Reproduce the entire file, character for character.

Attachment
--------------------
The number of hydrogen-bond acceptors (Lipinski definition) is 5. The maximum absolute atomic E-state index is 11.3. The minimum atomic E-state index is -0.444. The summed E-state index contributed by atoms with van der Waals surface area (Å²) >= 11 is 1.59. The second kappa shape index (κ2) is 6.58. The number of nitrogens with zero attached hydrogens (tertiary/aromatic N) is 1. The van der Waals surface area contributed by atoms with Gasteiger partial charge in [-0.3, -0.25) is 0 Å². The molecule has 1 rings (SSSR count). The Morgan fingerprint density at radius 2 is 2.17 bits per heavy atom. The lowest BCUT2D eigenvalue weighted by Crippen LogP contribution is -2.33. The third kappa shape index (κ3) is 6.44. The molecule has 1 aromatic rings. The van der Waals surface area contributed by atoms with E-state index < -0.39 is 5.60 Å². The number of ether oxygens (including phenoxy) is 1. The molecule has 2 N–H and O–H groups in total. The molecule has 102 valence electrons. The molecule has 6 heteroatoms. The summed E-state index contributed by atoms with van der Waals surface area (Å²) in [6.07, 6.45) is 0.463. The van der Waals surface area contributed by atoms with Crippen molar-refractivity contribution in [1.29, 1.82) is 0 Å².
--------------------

The number of hydrogen-bond acceptors (Lipinski definition) is 5. The maximum absolute atomic E-state index is 11.3. The minimum atomic E-state index is -0.444. The summed E-state index contributed by atoms with van der Waals surface area (Å²) >= 11 is 1.59. The second kappa shape index (κ2) is 6.58. The number of nitrogens with zero attached hydrogens (tertiary/aromatic N) is 1. The van der Waals surface area contributed by atoms with Gasteiger partial charge in [-0.3, -0.25) is 0 Å². The molecule has 1 rings (SSSR count). The Morgan fingerprint density at radius 2 is 2.17 bits per heavy atom. The lowest BCUT2D eigenvalue weighted by Crippen LogP contribution is -2.33. The third kappa shape index (κ3) is 6.44. The molecule has 1 aromatic rings. The van der Waals surface area contributed by atoms with E-state index < -0.39 is 5.60 Å². The number of ether oxygens (including phenoxy) is 1. The molecule has 2 N–H and O–H groups in total. The molecule has 102 valence electrons. The molecule has 6 heteroatoms. The summed E-state index contributed by atoms with van der Waals surface area (Å²) in [6.07, 6.45) is 0.463. The van der Waals surface area contributed by atoms with Crippen molar-refractivity contribution in [1.29, 1.82) is 0 Å².